"The key word is creativity," he answers. "If an artist doesn't create something, he's not a fine artist; artists shouldn't just imitate. I like just about every phase of fine art. The best advice I ever got in the art world was from Jim Wood, who used to be the chief curator at the Albright-Knox. I asked him what books to read, and he said, 'Forget the books. Go out to fine art galleries and develop a feel.' I really didn't know what the heck he meant, but I did what he said because he said it and I like looking at fine art. I developed a feel, and now I'm rated pretty good among the art community. I've come a long way."

But no matter how far he's come, he says, a true collector is never finished and never satisfied.

"When you're involved in fine art, you never have enough money. I don't care if you're a Mellon or a Rockefeller, you don't have enough, simply because first you want the million-dollar painting, now you want the 10-million-dollar painting. One of the first pieces I bought was a Cy Twombly. I saw his scribblings and I thought anybody who could get $20,000 or $40,000 for a scribbling like that's got to be a genius, I want to buy that piece. I bought it for $22,000 and donated it to the Albright-Knox, because they didn't have a Twombly. I didn't really know what I was doing. About a year ago I got a catalog for Sotheby's and it had a Twombly in it much like the one I bought, only bigger. It sold for $5 1/2 million. Just incredible. If you asked me why, I couldn't tell you."

Ever the hardheaded businessman, Castellani takes a realistic approach to the inflated art market of the '80s and its consequent fall in the '90s. "I think it's going to come down a little more, then bounce up," he says. And he contends he was never seduced by the market's most fantastic heights. "I never bid on those overpriced pieces; I really have a feel for art values." Sometimes he's had a bit of luck as well. Take his purchase of works by red-hot artist Susan Rothenberg. He learned about her about 15 years ago because her father was involved with him in business, and he started buying her prints for $500 each. Castellani later ended up selling one of the pieces for $30,000; but as he admits, "Who the heck can figure these things ahead? Art is like real estate. It's worth what somebody will pay for it. If someone's willing to pay $85 million for a Van Gogh, it's worth $85 million."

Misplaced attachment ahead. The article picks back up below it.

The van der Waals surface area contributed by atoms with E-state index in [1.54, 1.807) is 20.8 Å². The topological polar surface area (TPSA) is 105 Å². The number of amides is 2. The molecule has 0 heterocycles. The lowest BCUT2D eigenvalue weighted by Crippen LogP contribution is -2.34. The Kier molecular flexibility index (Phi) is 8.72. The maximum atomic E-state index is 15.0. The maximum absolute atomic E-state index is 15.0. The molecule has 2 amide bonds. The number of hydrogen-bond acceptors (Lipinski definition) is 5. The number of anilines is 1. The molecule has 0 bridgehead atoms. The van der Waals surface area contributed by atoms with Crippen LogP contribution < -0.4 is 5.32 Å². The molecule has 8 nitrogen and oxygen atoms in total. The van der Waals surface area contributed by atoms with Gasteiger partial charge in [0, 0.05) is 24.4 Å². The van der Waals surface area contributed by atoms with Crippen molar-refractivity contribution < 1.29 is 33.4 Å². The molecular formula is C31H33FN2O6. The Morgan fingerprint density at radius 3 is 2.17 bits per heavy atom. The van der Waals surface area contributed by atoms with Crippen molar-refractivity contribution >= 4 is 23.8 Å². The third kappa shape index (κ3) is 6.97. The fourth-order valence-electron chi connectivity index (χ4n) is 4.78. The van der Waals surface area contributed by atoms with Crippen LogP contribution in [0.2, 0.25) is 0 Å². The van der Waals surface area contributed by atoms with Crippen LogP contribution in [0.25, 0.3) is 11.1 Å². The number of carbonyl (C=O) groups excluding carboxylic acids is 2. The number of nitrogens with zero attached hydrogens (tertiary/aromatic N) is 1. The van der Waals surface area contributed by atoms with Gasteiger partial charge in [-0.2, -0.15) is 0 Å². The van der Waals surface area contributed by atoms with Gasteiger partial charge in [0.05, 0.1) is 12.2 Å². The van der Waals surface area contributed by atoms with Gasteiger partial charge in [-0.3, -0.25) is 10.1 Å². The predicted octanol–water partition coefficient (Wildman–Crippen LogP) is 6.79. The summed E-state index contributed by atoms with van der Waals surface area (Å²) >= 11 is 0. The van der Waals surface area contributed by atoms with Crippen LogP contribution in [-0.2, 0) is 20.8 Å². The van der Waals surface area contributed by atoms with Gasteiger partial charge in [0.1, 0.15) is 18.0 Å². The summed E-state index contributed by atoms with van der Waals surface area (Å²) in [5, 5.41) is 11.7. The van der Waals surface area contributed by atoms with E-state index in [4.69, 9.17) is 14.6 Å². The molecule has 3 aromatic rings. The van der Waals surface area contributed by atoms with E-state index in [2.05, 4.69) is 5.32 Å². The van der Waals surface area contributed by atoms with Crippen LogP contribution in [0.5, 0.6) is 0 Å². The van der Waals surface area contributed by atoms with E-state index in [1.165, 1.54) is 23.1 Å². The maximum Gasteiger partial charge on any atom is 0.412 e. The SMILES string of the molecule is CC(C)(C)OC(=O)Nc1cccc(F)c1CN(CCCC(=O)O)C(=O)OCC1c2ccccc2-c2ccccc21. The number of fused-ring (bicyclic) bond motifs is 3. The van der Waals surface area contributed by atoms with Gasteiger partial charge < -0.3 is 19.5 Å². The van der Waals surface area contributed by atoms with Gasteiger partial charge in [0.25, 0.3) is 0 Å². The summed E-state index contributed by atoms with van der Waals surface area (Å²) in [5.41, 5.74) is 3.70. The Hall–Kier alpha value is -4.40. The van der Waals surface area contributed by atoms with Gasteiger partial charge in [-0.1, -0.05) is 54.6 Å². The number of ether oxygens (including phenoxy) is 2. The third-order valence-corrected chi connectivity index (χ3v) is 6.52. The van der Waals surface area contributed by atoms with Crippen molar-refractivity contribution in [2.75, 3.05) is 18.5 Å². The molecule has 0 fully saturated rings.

"It's a lot of fun," Castellani admits of his pursuit of art. "I'm an old wheeler-dealer in the food business, you know, and I love to wheel and deal. What's nice about the art business is, you don't have to have it. The galleries will hate me for saying this, but the buyer's in the driver's seat all the time. When you have to have something, the seller's in the driver's seat."

At 75, Castellani is committed to continuing to explore the world he's discovered in his later years. "Nobody knows all about art," he says. "It's like saying you know all about the universe. My interest is in what we do tomorrow. The rest is history."
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Author:Kipling, Kay
Publication:Sarasota Magazine
Date:Feb 1, 1993